In the environmentally enlightened age of Earth Day two decades ago, Congress decided that state governments could be trusted to carry out the popular will for clean air.

But the Clean Air Act of 1970, in which states were to "provide for attainment" of air quality standards in their cities, has fallen far short of its goals for ozone and carbon monoxide. The deadline for reducing levels of those dangerous pollutants has been extended twice, and nearly all of the nation's 83 largest metropolitan areas still exceed the standards.

On Tuesday, the Environmental Protection Agency delayed the due date again, dropping the club of economic sanctions in favor of a new plan that critics said contains the same formula for failure as the past 17 years.

Instead of prescribing new pollution controls of the kind being advocated by states, environmentalists and members of Congress, the EPA left responsibility for the cure in the hands of state and local planners. The plan merely stretches out the deadline for meeting the standards -- a grace period of up to eight years for cities seeking to avoid construction bans and up to decades for those hoping to stave off cutoffs in federal highway, sewage treatment and air pollution grants.

Cities unable to meet the standards by 1996 would be forced to halt construction of new polluting industries. But as long as they cut ozone and carbon monoxide levels by 3 percent annually, there will be no further penalty.

EPA Administrator Lee M. Thomas called the plan "tough but reasonable" and defended his decision to continue to rely on states for pollution controls, saying that elected officials "don't want to abdicate responsibility to the federal government."

But critics said Thomas' theory ignores a 17-year history in which the states have failed to implement the politically unpopular programs -- such as auto emission inspections -- needed to curb ozone and carbon monoxide pollution. W. Blakeman Early of the Sierra Club draws a comparison to a sequence in the "Peanuts" cartoon strip in which Lucy every fall holds a football for Charlie Brown, invites him to kick it, then pulls the ball away just as he is about to make contact.

"Lee Thomas is Lucy and the public is Charlie Brown, and Thomas is saying, 'Come on and take another run at kicking it,' " Early said. "I fear the results will be the same as in previous years."

Coincidentally, some of the harshest criticism of the Thomas plan has come from representatives of the most polluted areas, which were certain to have been penalized for failing to meet the latest statutory deadline of Dec. 31.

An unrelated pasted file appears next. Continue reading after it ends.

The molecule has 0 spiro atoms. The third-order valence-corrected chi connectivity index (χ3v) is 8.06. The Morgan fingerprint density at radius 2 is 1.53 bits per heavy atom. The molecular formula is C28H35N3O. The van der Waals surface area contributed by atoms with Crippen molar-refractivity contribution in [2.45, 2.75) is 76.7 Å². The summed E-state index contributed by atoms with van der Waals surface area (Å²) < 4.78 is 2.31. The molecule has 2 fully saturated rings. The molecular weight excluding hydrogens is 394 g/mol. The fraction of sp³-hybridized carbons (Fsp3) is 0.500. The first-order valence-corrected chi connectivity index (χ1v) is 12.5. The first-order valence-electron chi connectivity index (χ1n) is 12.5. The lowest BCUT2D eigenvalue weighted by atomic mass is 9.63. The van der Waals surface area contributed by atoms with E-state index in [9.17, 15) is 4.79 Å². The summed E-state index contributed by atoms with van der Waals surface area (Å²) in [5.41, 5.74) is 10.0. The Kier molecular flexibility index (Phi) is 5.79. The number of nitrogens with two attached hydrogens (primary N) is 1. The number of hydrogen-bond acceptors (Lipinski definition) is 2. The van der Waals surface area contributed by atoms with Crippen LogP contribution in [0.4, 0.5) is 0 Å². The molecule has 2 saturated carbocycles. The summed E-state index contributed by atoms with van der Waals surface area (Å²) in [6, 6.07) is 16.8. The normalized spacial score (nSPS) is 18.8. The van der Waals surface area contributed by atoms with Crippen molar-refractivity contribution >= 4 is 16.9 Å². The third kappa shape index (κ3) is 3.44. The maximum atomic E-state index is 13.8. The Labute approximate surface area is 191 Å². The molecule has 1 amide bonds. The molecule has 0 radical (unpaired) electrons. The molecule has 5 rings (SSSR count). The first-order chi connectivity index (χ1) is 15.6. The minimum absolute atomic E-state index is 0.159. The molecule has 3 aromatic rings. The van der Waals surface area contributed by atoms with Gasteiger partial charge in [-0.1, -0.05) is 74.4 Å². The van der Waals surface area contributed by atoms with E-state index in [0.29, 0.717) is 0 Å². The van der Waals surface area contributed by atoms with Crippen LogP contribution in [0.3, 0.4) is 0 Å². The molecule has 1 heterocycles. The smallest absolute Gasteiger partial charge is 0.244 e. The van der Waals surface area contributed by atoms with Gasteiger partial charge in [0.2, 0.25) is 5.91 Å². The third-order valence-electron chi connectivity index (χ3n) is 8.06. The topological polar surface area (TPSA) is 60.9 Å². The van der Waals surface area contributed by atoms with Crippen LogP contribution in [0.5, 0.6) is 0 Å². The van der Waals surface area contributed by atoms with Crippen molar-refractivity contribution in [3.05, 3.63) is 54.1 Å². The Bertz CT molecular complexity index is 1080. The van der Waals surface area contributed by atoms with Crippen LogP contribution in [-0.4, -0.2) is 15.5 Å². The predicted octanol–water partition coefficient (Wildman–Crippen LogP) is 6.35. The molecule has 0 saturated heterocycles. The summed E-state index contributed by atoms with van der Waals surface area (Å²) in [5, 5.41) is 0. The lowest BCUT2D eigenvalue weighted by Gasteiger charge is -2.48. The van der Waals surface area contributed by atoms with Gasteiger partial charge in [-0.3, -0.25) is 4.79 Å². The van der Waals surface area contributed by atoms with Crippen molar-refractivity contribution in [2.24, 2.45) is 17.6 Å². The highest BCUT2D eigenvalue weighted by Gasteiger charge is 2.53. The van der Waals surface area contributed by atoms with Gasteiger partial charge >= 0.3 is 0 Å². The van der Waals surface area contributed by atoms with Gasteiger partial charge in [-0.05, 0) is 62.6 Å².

"This lets everyone off the hook," said Steven Howards, executive director of the Denver Metropolitan Air Quality Council. "It tells cities if you wait long enough, the federal government will back off. Is that the type of message the federal government should be sending when the lives of millions of people are at stake?"

Denver's pollution is so bad that the city is expected to receive a construction ban. But Howards said the 3 percent annual cutbacks required in the Thomas plan to avoid federal grant cutbacks is so lenient that it all but eliminates a useful threat.

"It's apparent that cities all over the country need EPA's prod to institute tough cleanup initiatives," Howards said in a telephone interview. "The threat of federal sanctions is very useful in transmitting to decision-makers the urgency of acting to clean up the air. Given the special interests that lobby against pollution controls and the fact that you're often dealing with controversial changes in life style, you need all the help that you can get."

Not only is a strong federal role sought to help absorb the political heat of pollution controls, but the EPA is looked to for regulations that exceed state authority.

Seven northeastern states jointly criticized the Thomas plan for failing to cut auto emissions further and develop regulations to deal with pollution that crosses into the region from midwestern industries. According to Tom Jorling, commissioner of the New York State Department of Environmental Conservation, "There are some things we can't do by ourselves."

None of Thomas' critics debates the need for more time to control ozone and carbon monoxide, two of the most stubborn pollutants. But most argue for new federal pollution controls tied to the deadline extension, such as the adoption of auto maintenance and inspection programs and industrial emission cutbacks.

"It is unwise policy that represents nothing more than the granting of more time and a withdrawal of active federal participation," said Sen. George J. Mitchell (D-Maine), chairman of the environmental protection subcommittee and sponsor of a bill linking a compliance schedule to controls.